Friday News Roundup: Seismologists To Study Earthquakes
Seismologists To Study Earthquakes - KRDO and The Associated Press
A research team from the U.S. Geological Survey plans to visit the Las Animas County area just north of Raton to study a recent series of minor earthquakes. The area has had seven earthquakes just this month. The strongest was a magnitude of 3.6. There have been no reports of injury or damage from the quakes. A spokesman from USGS says the quakes need to be studied since the average number of quakes above magnitude 3 in the area has quadrupled in the last decade and that the majority of them appear to be related to deep injections of large volumes of wastewater from drilling.
Interior Secretary Jewell Visits New Mexico - The Associated Press
Interior Secretary Sally Jewell is in southern New Mexico for a hike through a rugged stretch of desert.
She's also here to discuss federal legislation that aims to protect the Organ Mountains along with other scenic areas near the U.S.-Mexico border.
Jewell, officials with the Bureau of Land Management and New Mexico's two U.S. senators are hosting a public hearing on the proposal Friday afternoon in Las Cruces. Several hundred people are expected to attend.
Under the legislation, about 780 square miles would be designated as the Organ Mountains-Desert Peaks National Monument. The effort has been more than a decade in the making.
The monument would include eight wilderness areas, prompting concerns among some law enforcement officials that the proposal could limit their ability to patrol the area.
Lawmakers Face Flood Of Constitutional Proposals - The Associated Press
If some lawmakers have their way, New Mexico voters will be busy in the November general election deciding a host of policy questions ranging from legalizing marijuana to increasing the minimum wage.
A flurry of proposed constitutional amendments in the Legislature has Republican Gov. Susana Martinez and some lawmakers questioning whether the Constitution — a document defining fundamental law and rights — is being misused.
Constitutional amendments, unlike a bill to change statutory law, go straight to voters if approved by the Legislature. That provides a way to bypass the governor and a potential veto.
Senate President Mary Kay Papen, a Las Cruces Democrat, says she doesn't want lawmakers to make it a habit of using constitutional amendments to push proposals they don't think the governor would sign.
NM Lawmakers Flooded With Water Funding Requests - The Associated Press
New Mexico lawmakers are being inundated with requests for state funding to help pay for water infrastructure improvements.
From contaminated wells to a lack of storage for drinking water in Las Vegas, members of the Senate Finance Committee heard Thursday from state and local water officials and fellow lawmakers about the growing needs around the state.
The problem now is prioritizing which projects should be tackled first.
Gov. Susana Martinez has asked that lawmakers use at least 60 percent of capital outlay funds on water projects, but her administration has not put forward any specific list.
Finance Chair Sen. John Arthur Smith of Deming says if Mother Nature doesn't get to work quickly in easing the drought, lawmakers need to be more efficient with the limited funding they have.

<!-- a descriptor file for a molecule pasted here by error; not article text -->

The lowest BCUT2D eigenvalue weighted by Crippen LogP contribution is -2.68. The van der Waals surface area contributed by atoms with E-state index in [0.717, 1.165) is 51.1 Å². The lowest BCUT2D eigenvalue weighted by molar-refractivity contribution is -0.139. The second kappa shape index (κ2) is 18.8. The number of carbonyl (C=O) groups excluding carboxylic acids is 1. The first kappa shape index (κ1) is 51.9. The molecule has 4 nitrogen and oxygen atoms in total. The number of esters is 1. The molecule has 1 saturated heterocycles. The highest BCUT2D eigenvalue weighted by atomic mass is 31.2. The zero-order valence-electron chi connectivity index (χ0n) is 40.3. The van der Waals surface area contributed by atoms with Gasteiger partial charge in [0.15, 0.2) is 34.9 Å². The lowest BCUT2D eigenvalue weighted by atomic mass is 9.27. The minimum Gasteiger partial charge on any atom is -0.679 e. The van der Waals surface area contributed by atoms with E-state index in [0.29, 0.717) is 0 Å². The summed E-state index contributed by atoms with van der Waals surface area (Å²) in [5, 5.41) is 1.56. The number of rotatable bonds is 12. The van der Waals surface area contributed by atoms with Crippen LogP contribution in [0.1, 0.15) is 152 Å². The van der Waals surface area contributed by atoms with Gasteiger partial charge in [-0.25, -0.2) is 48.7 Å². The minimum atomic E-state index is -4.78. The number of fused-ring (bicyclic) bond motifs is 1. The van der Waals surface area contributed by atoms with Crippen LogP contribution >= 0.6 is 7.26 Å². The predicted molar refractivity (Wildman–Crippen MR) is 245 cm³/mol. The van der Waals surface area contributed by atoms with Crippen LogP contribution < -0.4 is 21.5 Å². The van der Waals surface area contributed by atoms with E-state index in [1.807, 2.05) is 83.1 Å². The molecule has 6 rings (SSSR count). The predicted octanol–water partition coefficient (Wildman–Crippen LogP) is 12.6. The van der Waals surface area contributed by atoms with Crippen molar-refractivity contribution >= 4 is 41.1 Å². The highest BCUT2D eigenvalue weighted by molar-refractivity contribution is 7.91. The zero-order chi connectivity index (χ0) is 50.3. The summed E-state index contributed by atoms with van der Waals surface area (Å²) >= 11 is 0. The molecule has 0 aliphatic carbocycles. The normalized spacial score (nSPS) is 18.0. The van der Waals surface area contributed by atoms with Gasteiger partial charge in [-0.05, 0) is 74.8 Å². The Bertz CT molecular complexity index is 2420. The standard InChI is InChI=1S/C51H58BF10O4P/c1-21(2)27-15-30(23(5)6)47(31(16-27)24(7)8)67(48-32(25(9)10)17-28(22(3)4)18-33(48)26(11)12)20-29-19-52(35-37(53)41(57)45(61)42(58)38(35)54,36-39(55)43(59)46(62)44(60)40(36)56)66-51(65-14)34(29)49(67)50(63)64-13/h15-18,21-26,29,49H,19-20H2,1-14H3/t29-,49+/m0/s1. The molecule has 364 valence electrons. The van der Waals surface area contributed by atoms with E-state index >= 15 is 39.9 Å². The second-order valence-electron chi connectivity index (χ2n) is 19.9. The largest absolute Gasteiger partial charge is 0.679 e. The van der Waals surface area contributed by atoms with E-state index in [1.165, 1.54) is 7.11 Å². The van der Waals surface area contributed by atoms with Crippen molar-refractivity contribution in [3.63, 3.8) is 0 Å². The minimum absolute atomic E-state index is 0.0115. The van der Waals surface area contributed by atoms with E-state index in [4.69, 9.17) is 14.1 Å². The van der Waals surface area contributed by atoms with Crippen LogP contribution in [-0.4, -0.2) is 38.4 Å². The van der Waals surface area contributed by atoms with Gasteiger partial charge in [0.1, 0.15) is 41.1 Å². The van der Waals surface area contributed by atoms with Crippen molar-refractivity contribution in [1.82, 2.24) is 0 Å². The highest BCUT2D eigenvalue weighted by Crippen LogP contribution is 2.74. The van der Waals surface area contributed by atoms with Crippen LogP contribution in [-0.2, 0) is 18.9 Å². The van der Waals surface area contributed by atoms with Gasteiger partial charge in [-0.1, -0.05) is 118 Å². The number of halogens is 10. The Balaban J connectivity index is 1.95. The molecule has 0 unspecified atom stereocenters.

NM House, Senate Schedule Weekend Break - The Associated Press
Lawmakers have an opportunity for a long weekend before the pace of work quickens in the 30-day legislative session.
The House and Senate aren't holding floor sessions until Monday, although some committees will meet.
The House Appropriations and Finance Committee plans to continue budget hearings on Friday, and the House Education Committee is scheduled to meet Saturday to listen to testimony from teachers and other educational workers.
The Legislature convened on Tuesday, and the first week traditionally is devoted to starting the introduction of bills and organizing committees.
Lawmakers approved and sent to the governor one measure this week — a proposal providing about $5.3 million to cover expenses of the session.
Senate Leader Upset With Democratic Party Official - The Associated Press
A Senate Democratic leader is upset with the state Democratic Party chairman for suggesting a southern New Mexico lawmaker consider becoming a Republican if he blocks a proposed constitutional amendment for funding early childhood education.
Senate Majority Leader Michael Sanchez of Belen said Thursday that party chairman Sam Bregman was wrong in recent remarks about Sen. John Arthur Smith of Deming.
Bregman and some Democratic lawmakers want to use a state permanent fund to provide more money for early childhood education. The measure stalled last year when it didn't surface for a vote in Smith's committee.
Bregman isn't backing off his comments about Smith, a moderate Democrat who said he worries the proposed permanent fund change could leave less money in the future to meet the state's needs.
NM Officials To Allow Digital Signs Along Highways - The Associated Press
State officials will allow digital billboards along interstate highways and other federal routes in New Mexico.
The state Transportation Commission on Thursday approved rule changes that will legalize electronic billboards.
The current rules hadn't been revised since being adopted in 1998.
The commission approved an amendment that requires off-premises digital billboards to be spaced at least 1,000 feet apart regardless of face orientation.
The state Department of Transportation and representatives of Scenic America and the outdoor advertising industry also agreed to an amendment to restrict off-premises digital billboards to municipalities, towns and villages.
Outdoor advertisers already use digital signs in some places in New Mexico, including within the city of Albuquerque.
Critics say the signs are visual blight that damage the night sky, but outdoor advertising companies deny that claim.